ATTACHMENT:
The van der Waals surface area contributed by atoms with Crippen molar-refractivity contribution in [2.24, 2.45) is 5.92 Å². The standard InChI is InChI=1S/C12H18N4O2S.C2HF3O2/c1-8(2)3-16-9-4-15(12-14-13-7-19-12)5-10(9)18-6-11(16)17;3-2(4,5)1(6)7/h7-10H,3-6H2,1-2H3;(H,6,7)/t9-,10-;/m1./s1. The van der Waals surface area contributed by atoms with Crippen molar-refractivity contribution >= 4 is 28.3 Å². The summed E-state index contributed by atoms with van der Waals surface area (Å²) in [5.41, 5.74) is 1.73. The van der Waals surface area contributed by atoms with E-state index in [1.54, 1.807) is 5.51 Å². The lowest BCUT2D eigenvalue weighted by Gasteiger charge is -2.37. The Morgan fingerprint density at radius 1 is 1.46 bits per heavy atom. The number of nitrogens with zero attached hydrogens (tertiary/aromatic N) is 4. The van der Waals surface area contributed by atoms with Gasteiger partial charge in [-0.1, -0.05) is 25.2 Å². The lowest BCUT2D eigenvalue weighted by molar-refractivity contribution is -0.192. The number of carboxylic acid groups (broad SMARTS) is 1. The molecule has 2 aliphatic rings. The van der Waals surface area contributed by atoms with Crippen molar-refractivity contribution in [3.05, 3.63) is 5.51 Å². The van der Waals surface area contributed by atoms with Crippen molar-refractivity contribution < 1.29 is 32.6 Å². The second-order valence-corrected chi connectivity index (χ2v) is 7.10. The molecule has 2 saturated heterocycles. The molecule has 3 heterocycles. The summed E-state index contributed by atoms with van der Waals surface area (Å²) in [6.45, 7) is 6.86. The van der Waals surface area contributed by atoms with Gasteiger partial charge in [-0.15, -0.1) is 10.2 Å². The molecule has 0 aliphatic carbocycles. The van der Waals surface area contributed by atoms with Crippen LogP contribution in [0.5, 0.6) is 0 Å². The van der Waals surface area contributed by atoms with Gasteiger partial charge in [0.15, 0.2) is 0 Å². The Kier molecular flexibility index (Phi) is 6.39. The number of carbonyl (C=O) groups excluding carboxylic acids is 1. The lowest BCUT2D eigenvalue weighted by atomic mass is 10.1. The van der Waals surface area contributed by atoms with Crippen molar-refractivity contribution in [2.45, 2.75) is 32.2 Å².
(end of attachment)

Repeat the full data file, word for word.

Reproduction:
The van der Waals surface area contributed by atoms with Crippen molar-refractivity contribution in [2.24, 2.45) is 5.92 Å². The standard InChI is InChI=1S/C12H18N4O2S.C2HF3O2/c1-8(2)3-16-9-4-15(12-14-13-7-19-12)5-10(9)18-6-11(16)17;3-2(4,5)1(6)7/h7-10H,3-6H2,1-2H3;(H,6,7)/t9-,10-;/m1./s1. The van der Waals surface area contributed by atoms with Crippen molar-refractivity contribution >= 4 is 28.3 Å². The summed E-state index contributed by atoms with van der Waals surface area (Å²) in [5.41, 5.74) is 1.73. The van der Waals surface area contributed by atoms with E-state index in [1.54, 1.807) is 5.51 Å². The lowest BCUT2D eigenvalue weighted by Gasteiger charge is -2.37. The Morgan fingerprint density at radius 1 is 1.46 bits per heavy atom. The number of nitrogens with zero attached hydrogens (tertiary/aromatic N) is 4. The van der Waals surface area contributed by atoms with Gasteiger partial charge in [-0.1, -0.05) is 25.2 Å². The lowest BCUT2D eigenvalue weighted by molar-refractivity contribution is -0.192. The number of carboxylic acid groups (broad SMARTS) is 1. The molecule has 2 aliphatic rings. The van der Waals surface area contributed by atoms with Crippen molar-refractivity contribution in [3.05, 3.63) is 5.51 Å². The van der Waals surface area contributed by atoms with Crippen molar-refractivity contribution < 1.29 is 32.6 Å². The second-order valence-corrected chi connectivity index (χ2v) is 7.10. The molecule has 2 saturated heterocycles. The molecule has 3 heterocycles. The summed E-state index contributed by atoms with van der Waals surface area (Å²) in [6.45, 7) is 6.86. The van der Waals surface area contributed by atoms with Gasteiger partial charge in [-0.15, -0.1) is 10.2 Å². The molecule has 0 aliphatic carbocycles. The van der Waals surface area contributed by atoms with Crippen LogP contribution in [0.5, 0.6) is 0 Å². The van der Waals surface area contributed by atoms with Gasteiger partial charge in [0.15, 0.2) is 0 Å². The Kier molecular flexibility index (Phi) is 6.39. The number of carbonyl (C=O) groups excluding carboxylic acids is 1. The lowest BCUT2D eigenvalue weighted by atomic mass is 10.1. The van der Waals surface area contributed by atoms with Crippen molar-refractivity contribution in [2.45, 2.75) is 32.2 Å².